SOLD! for $640.00.
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- Low Estimate: $400.00
- High Estimate: $600.00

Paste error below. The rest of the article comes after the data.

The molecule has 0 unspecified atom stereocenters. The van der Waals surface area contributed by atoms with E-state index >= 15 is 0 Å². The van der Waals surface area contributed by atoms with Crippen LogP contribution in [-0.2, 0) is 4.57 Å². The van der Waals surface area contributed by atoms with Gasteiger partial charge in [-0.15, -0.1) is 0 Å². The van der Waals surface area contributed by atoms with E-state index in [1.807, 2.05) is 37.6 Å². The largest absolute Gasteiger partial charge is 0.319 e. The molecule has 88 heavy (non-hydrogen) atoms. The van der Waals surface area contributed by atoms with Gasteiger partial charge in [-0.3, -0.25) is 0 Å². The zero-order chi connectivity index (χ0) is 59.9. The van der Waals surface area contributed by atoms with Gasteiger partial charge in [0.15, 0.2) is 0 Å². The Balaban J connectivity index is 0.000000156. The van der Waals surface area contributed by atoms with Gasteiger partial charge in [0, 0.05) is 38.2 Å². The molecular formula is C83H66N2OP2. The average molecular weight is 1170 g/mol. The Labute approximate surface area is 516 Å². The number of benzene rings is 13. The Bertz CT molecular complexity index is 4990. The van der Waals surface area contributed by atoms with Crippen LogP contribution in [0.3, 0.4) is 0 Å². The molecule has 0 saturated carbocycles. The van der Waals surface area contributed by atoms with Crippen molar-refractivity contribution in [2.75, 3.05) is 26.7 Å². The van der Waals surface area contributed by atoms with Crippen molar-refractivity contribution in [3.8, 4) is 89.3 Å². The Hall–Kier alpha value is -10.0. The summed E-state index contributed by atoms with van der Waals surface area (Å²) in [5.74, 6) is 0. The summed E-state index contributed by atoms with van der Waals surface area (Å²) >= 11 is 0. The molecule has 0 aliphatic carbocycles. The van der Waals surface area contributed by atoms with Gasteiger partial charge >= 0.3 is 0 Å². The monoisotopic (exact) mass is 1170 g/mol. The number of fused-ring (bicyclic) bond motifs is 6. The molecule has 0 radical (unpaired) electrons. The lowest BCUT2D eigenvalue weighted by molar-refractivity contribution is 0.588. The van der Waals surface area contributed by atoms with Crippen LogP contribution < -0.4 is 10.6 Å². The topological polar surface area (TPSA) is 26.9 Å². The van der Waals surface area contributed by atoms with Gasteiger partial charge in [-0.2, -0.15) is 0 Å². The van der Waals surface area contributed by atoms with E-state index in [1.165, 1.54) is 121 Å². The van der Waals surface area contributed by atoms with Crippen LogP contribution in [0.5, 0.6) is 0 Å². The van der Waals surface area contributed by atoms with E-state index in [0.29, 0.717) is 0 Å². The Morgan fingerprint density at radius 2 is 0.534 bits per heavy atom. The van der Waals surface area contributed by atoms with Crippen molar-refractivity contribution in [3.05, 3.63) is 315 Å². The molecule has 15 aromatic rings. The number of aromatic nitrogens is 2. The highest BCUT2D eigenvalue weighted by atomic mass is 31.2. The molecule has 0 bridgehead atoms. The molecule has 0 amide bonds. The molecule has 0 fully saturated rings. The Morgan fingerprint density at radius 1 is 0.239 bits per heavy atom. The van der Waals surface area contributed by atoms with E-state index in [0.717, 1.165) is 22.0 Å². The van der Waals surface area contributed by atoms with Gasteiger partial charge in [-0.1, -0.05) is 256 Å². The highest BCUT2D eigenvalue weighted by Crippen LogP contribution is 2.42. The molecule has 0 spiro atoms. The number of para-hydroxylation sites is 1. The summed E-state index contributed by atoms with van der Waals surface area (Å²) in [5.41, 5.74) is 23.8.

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Large archive of drawings and notes by the noted Civil War illustration artist Alfred Waud (1828-1891). Includes several sketches of people in period dress ranging from the 1600s-late 1800s, architectural drawings, Native American people and objects, Mexican places and artifacts, etc. There are 4 pen and ink drawings but the majority are rendered in pencil. Many seem to relate to a trip West (in 1886, Waud toured the Mississippi River Valley and the Dakota Territory). Some are captioned, including a floorplan titled Palace at Palenque, Iron Works at Pilot Knob (Ironton, Missouri), Canal Boats, etc. A couple are signed ARW, but most are unsigned. There are several notes referring to colonial missionary to the Indians, David Brainerd, suggesting Waud may have been planning to illustrate a book about him. Another scrap of paper refers to Harper's Weekly (Waud's employer) and is dated 1866. More than 50 illustrations total, ranging from 2" x 2" to 10" x 11". Circa 1866-1882. Provenance: The estate of Dr. Benjamin H. Caldwell, Nashville, Tennessee. Biography (Courtesy of John M. Cunningham): Alfred Waud was a British-born American artist and illustrator whose detailed sketches of scenes from the Civil War, which he covered as a press correspondent New York Illustrated News, captured the warís dramatic intensity and furnished him with a reputation as one of the preeminent artist-journalists of his era. At the onset of the Civil War, he was dispatched to cover the Army of the Potomac, the main Union military contingent. As a "special artist" for the newspaper, Waud produced a series of quickly rendered sketches in the field-including depictions of the First Battle of Bull Run-which were then printed as engravings. He remained with the army after joining the staff of Harperís Weekly magazine at the end of 1861 and went on to sketch scenes of the Battle of Gettysburg, among other significant military actions. After the war Waud continued to contribute sketches to Harperís, documenting American life in locales ranging from the Reconstruction-era South to the western frontier. As a freelance illustrator, he contributed work to a number of publications, including the illustrated Picturesque America (1872-74). CONDITION: Good condition overall with general toning and some with small tears including several partial pages. Refer to photos.